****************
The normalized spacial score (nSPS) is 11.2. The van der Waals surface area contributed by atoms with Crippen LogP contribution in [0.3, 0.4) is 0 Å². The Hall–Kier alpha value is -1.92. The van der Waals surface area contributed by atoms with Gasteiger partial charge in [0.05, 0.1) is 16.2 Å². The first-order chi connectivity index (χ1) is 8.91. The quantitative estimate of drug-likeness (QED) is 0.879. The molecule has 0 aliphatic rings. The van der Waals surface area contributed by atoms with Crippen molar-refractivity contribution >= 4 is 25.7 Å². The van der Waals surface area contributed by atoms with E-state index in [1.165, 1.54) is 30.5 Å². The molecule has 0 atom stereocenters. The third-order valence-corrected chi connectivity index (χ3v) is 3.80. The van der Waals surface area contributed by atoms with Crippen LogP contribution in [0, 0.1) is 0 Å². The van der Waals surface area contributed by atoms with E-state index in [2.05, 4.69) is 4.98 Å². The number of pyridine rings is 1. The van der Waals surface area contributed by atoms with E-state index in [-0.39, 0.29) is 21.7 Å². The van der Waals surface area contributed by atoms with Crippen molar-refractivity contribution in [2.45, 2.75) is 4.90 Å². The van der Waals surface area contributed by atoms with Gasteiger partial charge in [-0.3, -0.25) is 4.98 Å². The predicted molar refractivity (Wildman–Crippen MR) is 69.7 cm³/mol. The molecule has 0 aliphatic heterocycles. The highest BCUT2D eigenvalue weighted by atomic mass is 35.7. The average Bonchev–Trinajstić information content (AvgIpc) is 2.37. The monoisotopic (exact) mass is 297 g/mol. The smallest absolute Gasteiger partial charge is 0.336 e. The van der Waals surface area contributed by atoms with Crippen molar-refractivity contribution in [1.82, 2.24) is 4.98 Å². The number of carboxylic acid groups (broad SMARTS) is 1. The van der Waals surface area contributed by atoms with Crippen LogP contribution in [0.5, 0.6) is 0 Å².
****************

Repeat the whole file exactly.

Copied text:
The normalized spacial score (nSPS) is 11.2. The van der Waals surface area contributed by atoms with Crippen LogP contribution in [0.3, 0.4) is 0 Å². The Hall–Kier alpha value is -1.92. The van der Waals surface area contributed by atoms with Gasteiger partial charge in [0.05, 0.1) is 16.2 Å². The first-order chi connectivity index (χ1) is 8.91. The quantitative estimate of drug-likeness (QED) is 0.879. The molecule has 0 aliphatic rings. The van der Waals surface area contributed by atoms with Crippen molar-refractivity contribution >= 4 is 25.7 Å². The van der Waals surface area contributed by atoms with E-state index in [1.165, 1.54) is 30.5 Å². The molecule has 0 atom stereocenters. The third-order valence-corrected chi connectivity index (χ3v) is 3.80. The van der Waals surface area contributed by atoms with Crippen LogP contribution in [0, 0.1) is 0 Å². The van der Waals surface area contributed by atoms with E-state index in [2.05, 4.69) is 4.98 Å². The number of pyridine rings is 1. The van der Waals surface area contributed by atoms with E-state index in [-0.39, 0.29) is 21.7 Å². The van der Waals surface area contributed by atoms with Crippen molar-refractivity contribution in [2.45, 2.75) is 4.90 Å². The van der Waals surface area contributed by atoms with Gasteiger partial charge in [-0.3, -0.25) is 4.98 Å². The predicted molar refractivity (Wildman–Crippen MR) is 69.7 cm³/mol. The molecule has 0 aliphatic heterocycles. The highest BCUT2D eigenvalue weighted by atomic mass is 35.7. The average Bonchev–Trinajstić information content (AvgIpc) is 2.37. The monoisotopic (exact) mass is 297 g/mol. The smallest absolute Gasteiger partial charge is 0.336 e. The van der Waals surface area contributed by atoms with Crippen molar-refractivity contribution in [1.82, 2.24) is 4.98 Å². The number of carboxylic acid groups (broad SMARTS) is 1. The van der Waals surface area contributed by atoms with Crippen LogP contribution in [0.5, 0.6) is 0 Å².